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that shall rule my people Israel." This passage is in Micah, chap. v. ver. 2.

I pass over the absurdity of seeing and following a star in the day-time, as a man would a Will with the wisp, or a candle and lanthorn at night; and also that of seeing it in the east, when themselves came from the east; for could such a thing be seen at all to serve them for a guide, it must be in the west to them. I confine myself solely to the passage called a prophecy of Jesus Christ.

The book of Micah, in the passage above quoted, chap. v. ver. 2, is speaking of some person, without mentioning his name, from whom some great achievements were expected; but the description he gives of this person at the 5th ver. proves evidently that it is not Jesus Christ, for he says at the 5th verse, "And this man shall be the peace when the Assyrian shall come into our land, and when he shall tread in our palaces, then shall we rise up against him (that is, against the Assyrian) seven shepherds and eight principle men.-v. 6. And they shall waste the land of Assyria with the sword, and the land of Nimrod on the entrance thereof; thus shall He (the person spoken of at the head of the second verse) deliver us from the Assyrian when he cometh into our land, and when he treadeth within our borders."

This is so evidently descriptive of a military chief, that it cannot be applied to Christ without outraging the character they pretend to give us of him. Besides which, the circumstances of the times here spoken of, and those of the times in which Christ is said to have lived, are in contradiction to each other. It was the Romans, and not the Assyrians, that had conquered and were in the land of Judea, and trod in their palaces when Christ was born, and when he died, and so far from his driving them out, it was they who signed the warrant for his execution, and he suffered under it.

Having thus shewn that this is no prophecy of Jesus. Christ, I pass on to the third passage quoted from the Old Testament by the New, as a prophecy of him.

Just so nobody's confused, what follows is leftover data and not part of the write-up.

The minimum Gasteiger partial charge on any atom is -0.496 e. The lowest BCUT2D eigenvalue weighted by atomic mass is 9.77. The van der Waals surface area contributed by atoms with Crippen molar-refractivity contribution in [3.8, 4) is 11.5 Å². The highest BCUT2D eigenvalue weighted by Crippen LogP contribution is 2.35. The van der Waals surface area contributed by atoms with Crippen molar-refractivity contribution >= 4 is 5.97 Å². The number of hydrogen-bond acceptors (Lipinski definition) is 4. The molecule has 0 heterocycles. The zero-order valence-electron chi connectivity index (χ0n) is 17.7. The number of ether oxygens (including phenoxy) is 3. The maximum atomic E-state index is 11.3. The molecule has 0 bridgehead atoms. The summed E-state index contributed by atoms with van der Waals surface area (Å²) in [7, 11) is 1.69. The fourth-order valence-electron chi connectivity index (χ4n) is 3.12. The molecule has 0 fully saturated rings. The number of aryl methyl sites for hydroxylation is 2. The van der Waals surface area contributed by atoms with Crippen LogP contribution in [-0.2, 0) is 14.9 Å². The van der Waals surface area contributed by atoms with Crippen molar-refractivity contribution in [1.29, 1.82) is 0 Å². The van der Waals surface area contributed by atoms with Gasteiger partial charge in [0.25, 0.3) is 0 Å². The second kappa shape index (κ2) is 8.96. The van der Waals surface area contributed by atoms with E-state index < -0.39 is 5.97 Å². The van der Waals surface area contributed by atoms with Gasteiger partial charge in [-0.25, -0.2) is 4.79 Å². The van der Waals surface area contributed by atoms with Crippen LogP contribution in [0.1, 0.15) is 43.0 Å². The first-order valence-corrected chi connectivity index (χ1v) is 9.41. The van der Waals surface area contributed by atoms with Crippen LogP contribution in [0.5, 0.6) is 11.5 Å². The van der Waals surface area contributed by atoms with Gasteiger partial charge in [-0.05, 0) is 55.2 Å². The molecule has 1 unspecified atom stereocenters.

This, like the first I have spoken of, is introduced by a dream. Joseph dreameth another dream, and dreameth that he seeth another angel. The account begins at the 13th verse of 2d chapter of Matthew.

"The angel of the Lord appeared to Joseph in a dream, saying, Arise and take the young child and his mother and flee into Egypt, and be thou there until I bring thee word: For Herod will seek the life of the young child to destroy him. When he arose he took the young child and his mother by night and departed into Egypt-and was there until the death of Herod, that it might be fulfilled which

was spoken of the Lord by the prophet, saying, Out of Egypt have I called my son."

This passage is in the book of Hosea, chap. xi. ver. 1. The words are, "When Israel was a child then I loved him and called my son out of Egypt-As they called them, so they went from them, they sacrificed unto Baalim and burnt incense to graven images."

This passage, falsely called a prophecy of Christ, refers to the children of Israel coming out of Egypt in the time. of Pharoah, and to the idolatry they committed afterwards. To make it apply to Jesus Christ, he then must be the person who sacrificed unto Baalim and burnt incense to graven images, for the person called out of Egypt by the collective name, Israel, and the persons committing this idolatry, are the same persons, or the descendants of them. This then can be no prophecy of Jesus Christ unless they are willing to make an idolator of him. I pass on to the fourth passage called a prophecy by the writer of the book of Matthew.

This is introduced by a story, told by nobody but himself, and scarcely believed by any body, of the slaughter of all the children under two years old, by the command of Herod. A thing which it is not probable could be done by Herod, as he only held an office under the Roman government, to which appeals could always be had as we see in the case of Paul.

Matthew, however, having made or told his story, says, chap. ii. ver. 17.-" Then was fulfilled that which was spoken by Jeremy, the prophet, saying,-In Ramah was there a voice heard, lamentation, and weeping, and great mourning: Rachel weeping for her children, and would not be comforted because they were not."